A new method to grow rice could save hundreds of billions of cubic metres of water while increasing food security, according to a study by World Wildlife Foundation. With a focus on India – a country which faces a major water crisis, yet has the world’s largest rice cultivated area – the study found that the system of rice intensification (SRI) method has helped increase yields by over 30% — four to five tonnes per hectare instead of three tonnes per hectare, while using 40% less water than conventional methods.This new system is based on eight principles which are different to conventional rice cultivation. They include developing nutrient-rich and un-flooded nurseries instead of flooded ones; ensuring wider spacing between rice seedlings; preferring composts or manure to synthetic fertilizers; and managing water carefully to avoid that the plants’ roots are not saturated.
The method was initially developed in the 1980s in Madagascar and has been demonstrated to be effective in 28 countries.
The report suggests that major rice-producing countries — such as India, China and Indonesia — convert at least 25% of their current rice cultivation to the new system by 2025. This would not only massively reduce the use of water but also help ensure food security. In addition, this will reduce significant amount of methane emissions. SRI fields do not emit methane as is the case with the more conventional system of growing rice.
For example, if the SRI method was applied to 20 million hectares of land under rice cultivation in India, the country could meet its food grain objectives of 220 million tonnes of grain by 2012 instead of 2050.
Authorities in the Indian state of Tripura have already committed to move in that direction.
“Our farmers proved that the system of rice intensification improves productivity and we will convert at least 40% of our rice cultivation using this method over the next five years,” said Manik Sarkar, Chief Minister of Tripura State.
“We urge this as a model for rice cultivation elsewhere as it represents one hope for the water crisis affecting so many billions of people.”
Demand for a water-intensive crop such as rice is expected to increase by 38% by 2040, deepening the water crisis during the same time. However, less than 6% of rice is traded internationally and savings in water have potential for mitigating domestic water conflicts, especially in poor, rural areas where water is scarce.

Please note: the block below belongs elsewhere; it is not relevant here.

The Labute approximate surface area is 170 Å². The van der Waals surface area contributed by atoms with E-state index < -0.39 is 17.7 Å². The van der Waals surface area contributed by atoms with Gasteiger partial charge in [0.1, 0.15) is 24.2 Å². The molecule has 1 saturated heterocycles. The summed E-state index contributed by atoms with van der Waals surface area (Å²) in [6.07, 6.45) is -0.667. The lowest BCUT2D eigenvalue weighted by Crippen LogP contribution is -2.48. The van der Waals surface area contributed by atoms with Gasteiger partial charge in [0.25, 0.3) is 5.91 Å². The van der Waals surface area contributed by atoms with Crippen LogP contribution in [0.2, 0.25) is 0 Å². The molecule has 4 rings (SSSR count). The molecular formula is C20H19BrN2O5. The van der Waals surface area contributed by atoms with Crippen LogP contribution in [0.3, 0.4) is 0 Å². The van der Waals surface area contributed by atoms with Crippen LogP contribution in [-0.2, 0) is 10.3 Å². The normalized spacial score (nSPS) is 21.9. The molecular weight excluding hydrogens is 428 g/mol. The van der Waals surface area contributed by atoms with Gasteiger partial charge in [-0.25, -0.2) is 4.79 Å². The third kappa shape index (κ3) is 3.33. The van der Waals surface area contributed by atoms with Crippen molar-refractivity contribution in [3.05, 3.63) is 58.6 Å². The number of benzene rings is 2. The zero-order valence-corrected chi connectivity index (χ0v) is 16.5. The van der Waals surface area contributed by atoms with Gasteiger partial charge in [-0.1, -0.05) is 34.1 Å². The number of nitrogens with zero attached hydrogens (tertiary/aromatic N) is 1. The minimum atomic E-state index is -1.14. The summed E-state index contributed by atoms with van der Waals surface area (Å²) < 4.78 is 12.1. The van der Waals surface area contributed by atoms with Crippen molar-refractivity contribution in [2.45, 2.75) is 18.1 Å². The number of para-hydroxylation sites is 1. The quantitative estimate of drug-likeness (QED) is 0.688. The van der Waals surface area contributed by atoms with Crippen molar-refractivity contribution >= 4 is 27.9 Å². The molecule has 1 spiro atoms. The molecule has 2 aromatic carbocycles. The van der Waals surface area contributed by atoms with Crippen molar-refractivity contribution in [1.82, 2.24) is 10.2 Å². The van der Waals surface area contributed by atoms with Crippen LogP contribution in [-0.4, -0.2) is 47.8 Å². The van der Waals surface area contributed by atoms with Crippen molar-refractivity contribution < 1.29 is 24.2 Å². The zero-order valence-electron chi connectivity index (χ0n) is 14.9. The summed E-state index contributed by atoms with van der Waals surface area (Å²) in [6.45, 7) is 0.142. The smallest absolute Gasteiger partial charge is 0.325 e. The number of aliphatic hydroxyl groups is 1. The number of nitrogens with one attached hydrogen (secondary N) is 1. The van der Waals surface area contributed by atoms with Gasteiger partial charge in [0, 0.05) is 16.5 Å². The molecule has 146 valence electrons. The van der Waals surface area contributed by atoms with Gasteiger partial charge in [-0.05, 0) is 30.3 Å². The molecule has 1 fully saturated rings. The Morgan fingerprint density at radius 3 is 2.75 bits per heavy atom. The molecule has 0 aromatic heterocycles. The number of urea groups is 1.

Already 1.2 billion people have no access to adequate water for drinking and hygiene.
WWF is focusing on sustainable agriculture efforts for cotton, sugar and rice, some of the most consuming crops for which alternative techniques can result in a strong yield and water savings.
Some Facts About rice
Rice is the main source of directly consumed calories for about half the world’s population and 90 per cent of it is produced and consumed in Asia.
Contrary to popular belief, rice is not an aquatic plant and the main reason it is submerged in water is for controlling weeds.
Conventional method of rice cultivation uses 60-70 kilos of seeds per hectare, SRI requires just five kilos per hectare.
CLIMATE – the Monsoon climate stays above 21oC with a long wet season, plenty of moisture available for growth, followed by dry, sunny weather which is ideal for ripening and the harvest
HUGE DEMAND – Rice is the staple food of 65% of the population of India and forms 90% of the total diet. India is indeed the world’s second largest rice producer, producing 20% of the world’s total)
FLAT LAND – ideal for paddy fields as it stops water draining away, allowing rice to grow in it
FERTILE SOILS – increases productivity and good crops are grown
WATER SUPPLY – plentiful water usually available due to the monsoon climate
LARGE LABOUR FORCE – rice farming is labour intensive and provides direct employment to about 70% of the working people in India where large numbers of workers are available.
Peculiar Characteristics of the rice farms in India
- many farms are very small (may only be one hectare – size of a football pitch)
consequently rice farming is intensive, with large amounts of inputs compared to the size of the actual farm
due to the small farm size and the poverty, often there is little no mechanisation and the farms are labour intensive (e.g. preparation of fields, planting, weeding etc.)
the farmers are subsistence farmers – although they may sell what little surplus they might have and many poor farmers are only tenants as opposed to land owners.
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